06:54pm Tuesday 22 August 2017

Super computers will help find health breakthrough

Professor Martin Berzins of the University of Utah will give a public lecture at the University of Canterbury (UC) on December 10. He will show how massive computing power can be harnessed to answer science and engineering questions.

“One clear application lies in using New Zealand flora and fauna that includes proteins which can help treat people’s illnesses,” Professor Berzins says.

“By having in NZ supercomputing capacity we can gain leverage by linking to the massive computing power of national labs in the US, such as Argonne.

“I’ll talk about how the beginnings of a materials-by-design approach may be implemented on petascale computers capable of more than 10 to the power of 15 calculations a second. Such capacity makes it possible to design new materials or compounds entirely on supercomputers.

“New Zealand researchers could use massive computers to find out how specific proteins in New Zealand plants can help in treating illnesses by providing new drugs.”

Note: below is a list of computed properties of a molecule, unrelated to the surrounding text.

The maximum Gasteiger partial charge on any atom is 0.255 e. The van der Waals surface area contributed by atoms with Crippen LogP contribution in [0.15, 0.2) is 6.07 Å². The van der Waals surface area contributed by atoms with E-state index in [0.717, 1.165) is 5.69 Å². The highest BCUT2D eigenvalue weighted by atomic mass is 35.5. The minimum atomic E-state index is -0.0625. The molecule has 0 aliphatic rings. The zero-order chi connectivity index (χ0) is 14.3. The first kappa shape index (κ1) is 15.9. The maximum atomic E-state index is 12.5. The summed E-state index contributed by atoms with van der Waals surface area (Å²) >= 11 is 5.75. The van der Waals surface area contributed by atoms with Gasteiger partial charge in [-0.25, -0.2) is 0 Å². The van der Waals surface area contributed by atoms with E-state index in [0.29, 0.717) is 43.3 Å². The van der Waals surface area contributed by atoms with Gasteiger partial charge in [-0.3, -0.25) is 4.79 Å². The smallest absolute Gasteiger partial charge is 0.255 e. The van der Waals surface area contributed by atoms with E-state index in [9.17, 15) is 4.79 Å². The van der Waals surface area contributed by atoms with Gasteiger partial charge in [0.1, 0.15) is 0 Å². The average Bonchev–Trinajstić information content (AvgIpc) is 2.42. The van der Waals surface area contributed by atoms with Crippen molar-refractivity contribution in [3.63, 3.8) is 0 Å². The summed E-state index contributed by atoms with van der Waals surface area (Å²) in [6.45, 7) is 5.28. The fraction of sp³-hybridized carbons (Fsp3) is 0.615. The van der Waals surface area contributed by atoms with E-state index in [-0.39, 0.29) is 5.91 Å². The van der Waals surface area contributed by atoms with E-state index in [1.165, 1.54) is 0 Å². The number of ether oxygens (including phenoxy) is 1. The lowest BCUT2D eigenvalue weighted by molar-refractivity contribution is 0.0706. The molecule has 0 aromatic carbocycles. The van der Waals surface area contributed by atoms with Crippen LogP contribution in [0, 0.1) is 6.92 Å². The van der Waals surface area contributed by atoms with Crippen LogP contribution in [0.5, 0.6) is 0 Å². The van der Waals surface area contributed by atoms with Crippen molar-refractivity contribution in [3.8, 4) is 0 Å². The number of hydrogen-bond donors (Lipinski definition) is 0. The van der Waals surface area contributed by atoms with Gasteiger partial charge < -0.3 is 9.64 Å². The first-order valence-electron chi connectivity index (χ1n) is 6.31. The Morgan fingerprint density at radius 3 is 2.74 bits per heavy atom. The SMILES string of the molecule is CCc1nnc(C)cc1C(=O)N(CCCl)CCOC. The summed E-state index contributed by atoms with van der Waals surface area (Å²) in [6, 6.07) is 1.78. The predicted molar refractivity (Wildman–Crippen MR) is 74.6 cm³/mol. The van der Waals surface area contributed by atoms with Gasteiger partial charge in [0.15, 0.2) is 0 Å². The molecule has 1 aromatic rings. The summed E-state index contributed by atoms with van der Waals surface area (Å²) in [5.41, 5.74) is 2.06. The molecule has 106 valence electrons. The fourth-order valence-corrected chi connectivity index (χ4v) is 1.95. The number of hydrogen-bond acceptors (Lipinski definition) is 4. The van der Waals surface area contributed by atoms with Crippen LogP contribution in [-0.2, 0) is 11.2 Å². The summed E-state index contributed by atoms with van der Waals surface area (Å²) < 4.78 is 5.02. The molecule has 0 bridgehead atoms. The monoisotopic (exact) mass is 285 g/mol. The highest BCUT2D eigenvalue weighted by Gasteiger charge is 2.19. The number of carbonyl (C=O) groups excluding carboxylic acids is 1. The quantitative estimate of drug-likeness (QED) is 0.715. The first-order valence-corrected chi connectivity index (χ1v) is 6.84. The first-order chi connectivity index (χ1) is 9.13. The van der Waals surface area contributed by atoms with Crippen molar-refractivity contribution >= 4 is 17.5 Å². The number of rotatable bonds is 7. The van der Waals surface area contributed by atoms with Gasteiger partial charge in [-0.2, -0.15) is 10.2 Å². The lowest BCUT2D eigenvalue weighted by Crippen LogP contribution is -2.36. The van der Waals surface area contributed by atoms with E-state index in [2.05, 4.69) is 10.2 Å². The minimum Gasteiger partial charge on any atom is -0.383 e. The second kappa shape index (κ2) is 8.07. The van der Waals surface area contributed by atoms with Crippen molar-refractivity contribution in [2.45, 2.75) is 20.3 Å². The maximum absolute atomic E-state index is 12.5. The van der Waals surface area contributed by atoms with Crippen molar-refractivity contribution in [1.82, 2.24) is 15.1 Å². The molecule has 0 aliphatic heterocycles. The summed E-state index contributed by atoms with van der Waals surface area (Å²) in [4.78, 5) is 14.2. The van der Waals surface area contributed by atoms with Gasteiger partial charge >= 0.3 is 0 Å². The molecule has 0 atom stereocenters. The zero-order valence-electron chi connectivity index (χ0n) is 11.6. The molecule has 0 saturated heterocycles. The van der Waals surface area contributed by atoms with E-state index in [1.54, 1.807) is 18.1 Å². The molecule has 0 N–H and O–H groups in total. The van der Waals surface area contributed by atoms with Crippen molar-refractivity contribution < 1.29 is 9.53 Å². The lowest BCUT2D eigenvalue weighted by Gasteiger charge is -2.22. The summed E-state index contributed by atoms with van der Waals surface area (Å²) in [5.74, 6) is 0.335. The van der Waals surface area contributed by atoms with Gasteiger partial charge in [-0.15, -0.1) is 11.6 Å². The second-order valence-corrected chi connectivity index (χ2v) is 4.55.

Professor Berzins’ visit to UC is part of an exchange of information with New Zealand researchers who use the Bluefern IBM computer at the University of Canterbury to help solve challenging computational problems.

The use of computers such as Bluefern together with approaches such as prescribed by Professor Berzins, makes it possible for researchers to write software that can be used on the largest computers in the world. Future and more powerful computers could help solve problems such as the discovery of new materials or drugs.

“Our collaboration with top researchers like UC’s Professor Tim David helps all of us produce and find solutions,” Professor Berzins says.

“We have already carried out some research here at UC. Without the Bluefern, UC experts would never be able to participate in world-class research.”

For further information please contact:
Kip Brook
Media Consultant
Student Services and Communications
University of Canterbury
Ph: (03) 364 3325
Mobile: 027 5030 168


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